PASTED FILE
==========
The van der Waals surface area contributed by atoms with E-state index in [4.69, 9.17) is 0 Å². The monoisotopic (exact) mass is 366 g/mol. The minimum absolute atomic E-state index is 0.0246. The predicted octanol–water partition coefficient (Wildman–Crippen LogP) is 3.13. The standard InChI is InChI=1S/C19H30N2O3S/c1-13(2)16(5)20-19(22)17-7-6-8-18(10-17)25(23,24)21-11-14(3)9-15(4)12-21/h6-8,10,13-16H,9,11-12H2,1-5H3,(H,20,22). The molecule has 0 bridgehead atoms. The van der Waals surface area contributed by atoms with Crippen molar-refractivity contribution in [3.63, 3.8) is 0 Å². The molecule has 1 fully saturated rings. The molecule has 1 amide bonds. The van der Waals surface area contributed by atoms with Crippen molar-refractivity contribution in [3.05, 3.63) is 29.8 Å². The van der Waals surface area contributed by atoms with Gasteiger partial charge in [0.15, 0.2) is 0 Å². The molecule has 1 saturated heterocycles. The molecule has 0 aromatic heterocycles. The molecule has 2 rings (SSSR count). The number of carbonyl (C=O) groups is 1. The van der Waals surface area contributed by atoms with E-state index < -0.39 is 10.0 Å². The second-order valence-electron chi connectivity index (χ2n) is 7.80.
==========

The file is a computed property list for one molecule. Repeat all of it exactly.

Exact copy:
The van der Waals surface area contributed by atoms with E-state index in [4.69, 9.17) is 0 Å². The monoisotopic (exact) mass is 366 g/mol. The minimum absolute atomic E-state index is 0.0246. The predicted octanol–water partition coefficient (Wildman–Crippen LogP) is 3.13. The standard InChI is InChI=1S/C19H30N2O3S/c1-13(2)16(5)20-19(22)17-7-6-8-18(10-17)25(23,24)21-11-14(3)9-15(4)12-21/h6-8,10,13-16H,9,11-12H2,1-5H3,(H,20,22). The molecule has 0 bridgehead atoms. The van der Waals surface area contributed by atoms with Crippen molar-refractivity contribution in [3.63, 3.8) is 0 Å². The molecule has 1 fully saturated rings. The molecule has 1 amide bonds. The van der Waals surface area contributed by atoms with Crippen molar-refractivity contribution in [3.05, 3.63) is 29.8 Å². The van der Waals surface area contributed by atoms with Gasteiger partial charge in [0.15, 0.2) is 0 Å². The molecule has 1 saturated heterocycles. The molecule has 0 aromatic heterocycles. The molecule has 2 rings (SSSR count). The number of carbonyl (C=O) groups is 1. The van der Waals surface area contributed by atoms with E-state index < -0.39 is 10.0 Å². The second-order valence-electron chi connectivity index (χ2n) is 7.80.